Thems is October beans. Unfortunately, so far, it seems that the flowers haven’t been much pollinated, so that the beans per flower ratio is only about 1/100. But if these mature, I’ll have a handful to attempt more next year.
The problem is that I’ve not seen even one honey bee. The pollinating is being done by, of all things, Tomato Wasps, you know, the ol’ Braconid wasp, since I had lots of tomato plants just at this spot last year. But what happened to the honey bees? I do see plenty of hives around WNC, but I don’t know if they are active anymore. I’ve never seen people tending to them, and they look to be relics of the past, before the catastrophe. Most honey bees were wiped out by a honey bee plague quite a few years ago, threatening agriculture.
Hey! An opportunity to do a service to the neighborhood! In a long distant previous life – many decades ago – I used to care for a half dozen hives with bees of the Italian variety.
There’re a zillion references to honey and bees in the Sacred Scriptures, and right throughout the history of the Church. I’m tempted to get one hive. This will take some research and planning and placement logistics.
- MY QUESTION IS THIS: What’s the variety of bee that is the best for a tiny operation nowadays, after the catastrophe?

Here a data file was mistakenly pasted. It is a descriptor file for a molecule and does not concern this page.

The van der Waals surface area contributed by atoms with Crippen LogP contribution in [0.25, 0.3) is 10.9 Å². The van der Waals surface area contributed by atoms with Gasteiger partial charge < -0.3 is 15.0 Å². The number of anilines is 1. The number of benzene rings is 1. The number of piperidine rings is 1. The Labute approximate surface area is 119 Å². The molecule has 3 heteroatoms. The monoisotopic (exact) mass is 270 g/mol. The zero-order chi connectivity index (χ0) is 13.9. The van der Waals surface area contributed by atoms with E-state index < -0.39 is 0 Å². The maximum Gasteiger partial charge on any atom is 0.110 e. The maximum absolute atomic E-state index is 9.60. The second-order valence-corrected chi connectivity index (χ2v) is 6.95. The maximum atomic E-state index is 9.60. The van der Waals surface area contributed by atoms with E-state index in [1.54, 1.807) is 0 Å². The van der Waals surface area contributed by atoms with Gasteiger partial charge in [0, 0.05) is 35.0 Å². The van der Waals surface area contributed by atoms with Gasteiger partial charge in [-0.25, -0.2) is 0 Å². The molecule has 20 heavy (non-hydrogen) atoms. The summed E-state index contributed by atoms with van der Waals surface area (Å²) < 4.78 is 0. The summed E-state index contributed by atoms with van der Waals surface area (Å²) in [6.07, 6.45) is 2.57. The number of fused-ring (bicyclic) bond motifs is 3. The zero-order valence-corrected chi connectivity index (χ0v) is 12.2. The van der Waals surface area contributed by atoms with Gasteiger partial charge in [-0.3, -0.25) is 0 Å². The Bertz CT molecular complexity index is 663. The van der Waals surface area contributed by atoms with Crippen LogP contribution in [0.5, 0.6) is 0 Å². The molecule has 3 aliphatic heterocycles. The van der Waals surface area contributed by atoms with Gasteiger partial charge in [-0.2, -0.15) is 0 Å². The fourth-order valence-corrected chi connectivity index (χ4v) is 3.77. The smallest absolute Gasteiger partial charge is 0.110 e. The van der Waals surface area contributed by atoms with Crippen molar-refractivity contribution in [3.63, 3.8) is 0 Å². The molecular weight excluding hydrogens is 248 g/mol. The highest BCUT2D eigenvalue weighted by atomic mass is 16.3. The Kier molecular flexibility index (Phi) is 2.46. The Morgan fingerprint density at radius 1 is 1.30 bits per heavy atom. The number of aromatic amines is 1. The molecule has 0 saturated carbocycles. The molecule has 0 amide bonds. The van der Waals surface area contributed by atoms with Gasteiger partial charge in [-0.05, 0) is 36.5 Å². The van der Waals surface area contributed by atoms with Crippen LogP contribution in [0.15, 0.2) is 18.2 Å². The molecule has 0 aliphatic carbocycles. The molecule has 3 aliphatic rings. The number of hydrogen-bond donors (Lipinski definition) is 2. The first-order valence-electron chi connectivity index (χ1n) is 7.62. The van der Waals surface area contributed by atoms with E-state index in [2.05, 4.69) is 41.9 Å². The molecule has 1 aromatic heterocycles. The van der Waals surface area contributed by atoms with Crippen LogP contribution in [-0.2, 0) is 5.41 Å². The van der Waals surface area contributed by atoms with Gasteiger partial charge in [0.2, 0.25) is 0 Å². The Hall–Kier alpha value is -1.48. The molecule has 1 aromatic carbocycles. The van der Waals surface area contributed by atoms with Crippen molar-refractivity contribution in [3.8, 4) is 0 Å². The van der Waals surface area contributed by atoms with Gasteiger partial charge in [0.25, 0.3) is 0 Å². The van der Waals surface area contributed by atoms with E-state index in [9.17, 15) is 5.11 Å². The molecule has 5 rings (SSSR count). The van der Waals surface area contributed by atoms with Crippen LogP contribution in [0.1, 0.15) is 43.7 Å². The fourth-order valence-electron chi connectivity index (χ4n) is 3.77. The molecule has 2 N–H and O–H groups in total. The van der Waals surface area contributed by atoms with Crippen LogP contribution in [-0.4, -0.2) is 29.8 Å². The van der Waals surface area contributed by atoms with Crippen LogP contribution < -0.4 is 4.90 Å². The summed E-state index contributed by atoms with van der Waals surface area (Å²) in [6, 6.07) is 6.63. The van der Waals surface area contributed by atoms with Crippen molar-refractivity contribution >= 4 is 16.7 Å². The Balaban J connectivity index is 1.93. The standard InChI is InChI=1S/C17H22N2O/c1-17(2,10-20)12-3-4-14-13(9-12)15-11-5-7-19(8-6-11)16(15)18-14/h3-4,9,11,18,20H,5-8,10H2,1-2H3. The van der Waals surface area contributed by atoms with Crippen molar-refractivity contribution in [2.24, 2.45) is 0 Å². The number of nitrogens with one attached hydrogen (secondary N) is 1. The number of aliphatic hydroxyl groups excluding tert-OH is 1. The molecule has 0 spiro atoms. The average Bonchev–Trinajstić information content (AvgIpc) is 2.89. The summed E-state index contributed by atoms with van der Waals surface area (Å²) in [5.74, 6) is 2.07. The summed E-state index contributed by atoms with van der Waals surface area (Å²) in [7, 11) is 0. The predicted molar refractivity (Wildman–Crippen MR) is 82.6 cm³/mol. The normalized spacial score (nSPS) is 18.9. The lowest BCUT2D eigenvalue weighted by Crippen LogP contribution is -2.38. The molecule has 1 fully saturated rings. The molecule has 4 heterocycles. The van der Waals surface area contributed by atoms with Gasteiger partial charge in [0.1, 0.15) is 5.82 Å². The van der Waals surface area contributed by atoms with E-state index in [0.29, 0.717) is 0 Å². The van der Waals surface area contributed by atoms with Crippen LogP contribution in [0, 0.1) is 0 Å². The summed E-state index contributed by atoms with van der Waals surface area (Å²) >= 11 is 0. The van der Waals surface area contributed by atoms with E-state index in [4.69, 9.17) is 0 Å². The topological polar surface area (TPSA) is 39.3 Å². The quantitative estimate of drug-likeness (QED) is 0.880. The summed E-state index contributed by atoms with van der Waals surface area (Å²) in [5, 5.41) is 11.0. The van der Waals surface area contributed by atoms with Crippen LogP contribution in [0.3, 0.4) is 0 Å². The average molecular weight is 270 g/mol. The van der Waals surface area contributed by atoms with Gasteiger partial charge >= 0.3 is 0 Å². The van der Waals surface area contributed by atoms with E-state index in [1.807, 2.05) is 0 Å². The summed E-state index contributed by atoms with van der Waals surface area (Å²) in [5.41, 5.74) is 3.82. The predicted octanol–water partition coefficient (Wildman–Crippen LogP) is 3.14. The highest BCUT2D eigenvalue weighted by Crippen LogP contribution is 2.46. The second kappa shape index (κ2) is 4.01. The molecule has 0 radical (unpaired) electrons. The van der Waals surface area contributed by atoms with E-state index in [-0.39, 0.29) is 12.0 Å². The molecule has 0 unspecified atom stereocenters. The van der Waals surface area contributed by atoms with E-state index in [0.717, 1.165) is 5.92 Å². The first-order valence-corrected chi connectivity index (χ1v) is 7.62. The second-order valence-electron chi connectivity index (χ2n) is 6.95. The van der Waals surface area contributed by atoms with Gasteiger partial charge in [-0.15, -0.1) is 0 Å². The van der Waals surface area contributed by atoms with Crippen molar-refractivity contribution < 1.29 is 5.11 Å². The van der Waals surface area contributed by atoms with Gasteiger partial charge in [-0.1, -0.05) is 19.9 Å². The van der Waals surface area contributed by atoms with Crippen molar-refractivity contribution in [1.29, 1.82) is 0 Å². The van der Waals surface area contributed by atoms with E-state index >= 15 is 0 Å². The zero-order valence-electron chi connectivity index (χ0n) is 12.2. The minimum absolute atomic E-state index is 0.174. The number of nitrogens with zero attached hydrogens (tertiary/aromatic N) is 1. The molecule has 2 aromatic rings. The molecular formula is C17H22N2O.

Regarding Flowers for the Immaculate Conception, there’re a lot of logistics going into any flowers, wild or domesticated, especially including honey bees…
Analogy: When giving souls as flowers to the Immaculate Conception there are logistics in the background that have to be taking place, as in priests who provide the sweetness of the Mannah from Heaven, sweet as honey, from the Holy Sacrifice of the Mass and the Sacraments even and especially during times of idiocy such as the Covid-19 lockdowns. Any good wrought by any priests is actually through Mary’s intercession with her Divine Son, Christ Jesus. But there seems to be very few priests who are willing to be the worker bees.
So, we need bee hives, Seminaries, that don’t churn out compromised candidates, but rather young men who are well formed to be dedicated unto death to Christ Jesus, all the doctrine, all the morality, all goodness and kindness and fortitude and conviction and ability to lead, you know, without being given over to the disease of Modernism and all the catastrophic doctrinal and moral heresies of the day wiping out the bees, as it were, and because of that, eliminating the sweetness of the harvest of souls for our Lord.
Jesus commanded that we are to pray the Harvest Master to send out laborers to the harvest. So, we need to get the Rosary going, all those Hail Mary roses, flowers for the Immaculate Conception.
Here in Charlotte Diocese, we have a great Seminary with the best seminarians, best formators, best staff, best administration, best diocese. That’s taken many Rosaries. And we have to sustain them. Hail Mary…
- Anyway, back to encouraging giving actual flowers to the Immaculate Conception, and the logistics for that: What’s the variety of bee that is the best for a tiny operation?